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Entrepreneurship vs Intrapreneurship

Written by:

Victoria is a business writer with a mission to help guide new entrepreneurs through starting and running their successful businesses.

Edited by:

David has been writing and learning about business, finance and globalization for a quarter-century, starting with a small New York consulting firm in the 1990s.

Entrepreneurship vs Intrapreneurship

You’re probably familiar with entrepreneurship: it’s the process of developing an idea into a business and, hopefully, achieving success. From the near-mythic stories of Bill Gates to the hopeful startup founders on Shark Tank, entrepreneurial ventures permeate our society.

But what is intrapreneurship? And if entrepreneurship is so popular, how come we have so few examples of intrapreneurship? These are good questions, and this handy guide will show you how closely the two terms are related, as well as what separates them. 



According to Investopedia, entrepreneurship is when an entrepreneur “starts and runs a business with limited resources and planning and is responsible for all the risks and rewards of their business venture.” 

From this, we can see that the key points of entrepreneurship are:

  1. Starting and running a business
  2. Limited resources and plans
  3. Assumption of all risks and rewards

As previously mentioned, Microsoft co-founder Bill Gates is an example of an entrepreneur. Software engineering was an emerging market in the 1970s, so he faced considerable risks and uncertainties. Yet with determination and programming skills, he grew Microsoft into the tech titan it is today.


On the other hand, intrapreneurship is “a system that allows an employee to act like an entrepreneur within a company or other organization.” Stanford University also adds that  intrapreneurs “constantly find ways to innovate and improve their roles, the quality of work, and sometimes their entire entity.” 

Essentially, intrapreneurs work within a company for the benefit of their company. Intrapreneurs can be anyone within an organization and their contributions can take the form of everything from structural change or new policies to a new product line. The key is that they’re trying to improve the company.

Once again, the key points from this definition are that intrapreneurship:

  1. Is a system that creates and encourages intrapreneurs
  2. Empowers employees within an existing business or organization
  3. Focuses on innovating within by creating or changing products, processes, or culture

An example of an intrapreneur is Ramzi Haidamus, president of Nokia Corporation in 2014. In his first 90 days at Nokia, he abolished individual offices to make the office environment more egalitarian and open-minded. He personally interviewed over 100 engineers on their projects to see if each one could match current market timing. 

With these actions, Haidamus became an intrapreneur focused on changing Nokia’s work culture and created an intrapreneurship system that encouraged workers to be intrapreneurs themselves and develop products that could be useful to the company. 

With these key points in mind, let’s compare the similarities and differences between entrepreneurship and intrapreneurship.


If intrapreneurs are defined by their entrepreneurial traits, then the two must be fairly similar.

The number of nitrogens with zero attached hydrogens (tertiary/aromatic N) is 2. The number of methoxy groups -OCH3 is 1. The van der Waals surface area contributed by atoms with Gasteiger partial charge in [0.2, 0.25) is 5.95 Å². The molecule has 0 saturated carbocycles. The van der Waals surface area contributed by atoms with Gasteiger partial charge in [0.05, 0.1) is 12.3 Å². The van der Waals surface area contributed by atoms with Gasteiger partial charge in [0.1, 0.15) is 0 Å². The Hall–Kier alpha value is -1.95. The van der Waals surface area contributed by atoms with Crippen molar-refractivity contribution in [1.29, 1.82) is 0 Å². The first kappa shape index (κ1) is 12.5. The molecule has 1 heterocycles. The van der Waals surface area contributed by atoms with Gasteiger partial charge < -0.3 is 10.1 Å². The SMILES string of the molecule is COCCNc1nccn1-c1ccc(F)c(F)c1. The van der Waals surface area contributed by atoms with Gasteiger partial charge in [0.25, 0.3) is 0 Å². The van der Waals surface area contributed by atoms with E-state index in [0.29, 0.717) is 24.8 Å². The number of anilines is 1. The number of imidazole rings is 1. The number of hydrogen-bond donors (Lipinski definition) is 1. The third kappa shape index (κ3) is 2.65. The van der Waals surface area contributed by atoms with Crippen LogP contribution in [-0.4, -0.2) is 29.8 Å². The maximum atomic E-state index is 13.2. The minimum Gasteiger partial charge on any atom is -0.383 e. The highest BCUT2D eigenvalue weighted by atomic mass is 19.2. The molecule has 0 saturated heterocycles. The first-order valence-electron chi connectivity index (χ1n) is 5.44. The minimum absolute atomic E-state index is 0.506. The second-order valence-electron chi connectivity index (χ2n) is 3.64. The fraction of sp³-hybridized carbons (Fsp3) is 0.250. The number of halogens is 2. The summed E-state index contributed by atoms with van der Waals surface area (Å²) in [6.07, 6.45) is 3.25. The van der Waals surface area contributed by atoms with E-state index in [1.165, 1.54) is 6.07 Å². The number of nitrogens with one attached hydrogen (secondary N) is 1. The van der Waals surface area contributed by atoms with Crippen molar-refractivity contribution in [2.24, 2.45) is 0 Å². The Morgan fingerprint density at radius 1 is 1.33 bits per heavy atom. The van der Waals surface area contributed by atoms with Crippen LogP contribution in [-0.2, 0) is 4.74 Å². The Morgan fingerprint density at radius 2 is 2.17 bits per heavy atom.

Intrapreneurs and entrepreneurs look for shortcomings in their environment and try to fix them – intrapreneurs by finding things that will improve their company; entrepreneurs by addressing opportunities in the market.


Both find creative ways to achieve their goals by designing new products (entrepreneurs) or new organizational processes and projects (intrapreneurs).

Comfortable With Change

An entrepreneur must face new and shifting challenges that arise when starting a new business. An intrapreneur must likewise be comfortable shaking up the familiarity of their company as they know it and implementing something new.


Though they might share similar traits, there are some key structural differences between intrapreneurs and entrepreneurs, such as:


While an entrepreneur creates a whole new business and sells to the public, an intrapreneur works within the company for the company’s sake; either their innovation only affects the company, or their product will be attributed to the company itself.


An entrepreneur only has as much capital as they can provide by themselves or obtain from loans. Meanwhile, an intrapreneur’s company provides them with the resources they need.


Entrepreneurs face considerably more risk than intrapreneurs – if their venture fails, an entrepreneur personally bears the loss. On the other hand, an intrapreneur’s resources come from their company, which absorbs the loss if the intrapreneur’s project fails. 


Entrepreneurship is the process of starting a new business, and usually involves ambition, innovation, and flexibility. Intrapreneurship is the encouragement of those same traits in a company’s employees by providing opportunities to improve the company’s culture and operations. 

An entrepreneur often lacks the resources and security of an intrapreneur, but could also receive greater personal satisfaction and rewards should their venture succeed. And though they might not receive the same fame as entrepreneurs, intrapreneurs and their contributions are an integral part of a company’s growth and innovation. 

And who knows? If an intrapreneur ever finds themselves with an amazing business idea, they’ll have all of the motivation and skills it takes to become an entrepreneur and make it on their own.


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Entrepreneurship vs Intrapreneurship